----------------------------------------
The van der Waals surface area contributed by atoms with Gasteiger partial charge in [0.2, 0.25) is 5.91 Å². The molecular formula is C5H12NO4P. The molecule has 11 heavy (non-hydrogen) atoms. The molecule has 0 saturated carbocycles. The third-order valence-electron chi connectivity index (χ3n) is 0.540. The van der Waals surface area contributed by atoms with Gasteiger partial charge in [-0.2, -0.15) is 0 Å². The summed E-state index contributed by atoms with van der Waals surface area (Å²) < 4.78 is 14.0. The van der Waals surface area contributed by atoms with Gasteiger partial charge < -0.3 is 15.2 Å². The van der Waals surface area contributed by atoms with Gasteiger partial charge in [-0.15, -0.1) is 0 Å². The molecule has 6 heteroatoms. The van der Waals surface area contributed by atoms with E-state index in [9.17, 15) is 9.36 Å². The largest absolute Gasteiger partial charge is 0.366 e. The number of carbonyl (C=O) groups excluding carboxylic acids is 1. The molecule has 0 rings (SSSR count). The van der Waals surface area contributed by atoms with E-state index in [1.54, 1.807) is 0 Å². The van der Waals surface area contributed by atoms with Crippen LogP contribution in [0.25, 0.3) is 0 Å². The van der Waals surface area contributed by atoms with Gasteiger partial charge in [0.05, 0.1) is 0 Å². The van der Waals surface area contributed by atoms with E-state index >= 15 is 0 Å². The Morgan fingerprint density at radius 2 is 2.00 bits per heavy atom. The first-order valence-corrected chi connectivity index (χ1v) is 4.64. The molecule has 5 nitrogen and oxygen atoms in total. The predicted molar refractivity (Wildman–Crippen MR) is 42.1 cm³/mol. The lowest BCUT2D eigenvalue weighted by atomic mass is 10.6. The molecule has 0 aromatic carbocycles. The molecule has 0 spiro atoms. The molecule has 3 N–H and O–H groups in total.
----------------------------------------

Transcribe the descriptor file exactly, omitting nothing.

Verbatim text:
The van der Waals surface area contributed by atoms with Gasteiger partial charge in [0.2, 0.25) is 5.91 Å². The molecular formula is C5H12NO4P. The molecule has 11 heavy (non-hydrogen) atoms. The molecule has 0 saturated carbocycles. The third-order valence-electron chi connectivity index (χ3n) is 0.540. The van der Waals surface area contributed by atoms with Gasteiger partial charge in [-0.2, -0.15) is 0 Å². The summed E-state index contributed by atoms with van der Waals surface area (Å²) < 4.78 is 14.0. The van der Waals surface area contributed by atoms with Gasteiger partial charge < -0.3 is 15.2 Å². The van der Waals surface area contributed by atoms with Gasteiger partial charge in [-0.15, -0.1) is 0 Å². The molecule has 6 heteroatoms. The van der Waals surface area contributed by atoms with E-state index in [9.17, 15) is 9.36 Å². The largest absolute Gasteiger partial charge is 0.366 e. The number of carbonyl (C=O) groups excluding carboxylic acids is 1. The molecule has 0 rings (SSSR count). The van der Waals surface area contributed by atoms with E-state index in [1.54, 1.807) is 0 Å². The van der Waals surface area contributed by atoms with Crippen LogP contribution in [0.25, 0.3) is 0 Å². The van der Waals surface area contributed by atoms with Gasteiger partial charge in [0.05, 0.1) is 0 Å². The van der Waals surface area contributed by atoms with E-state index >= 15 is 0 Å². The Morgan fingerprint density at radius 2 is 2.00 bits per heavy atom. The first-order valence-corrected chi connectivity index (χ1v) is 4.64. The molecule has 5 nitrogen and oxygen atoms in total. The predicted molar refractivity (Wildman–Crippen MR) is 42.1 cm³/mol. The lowest BCUT2D eigenvalue weighted by atomic mass is 10.6. The molecule has 0 aromatic carbocycles. The molecule has 0 spiro atoms. The molecule has 3 N–H and O–H groups in total.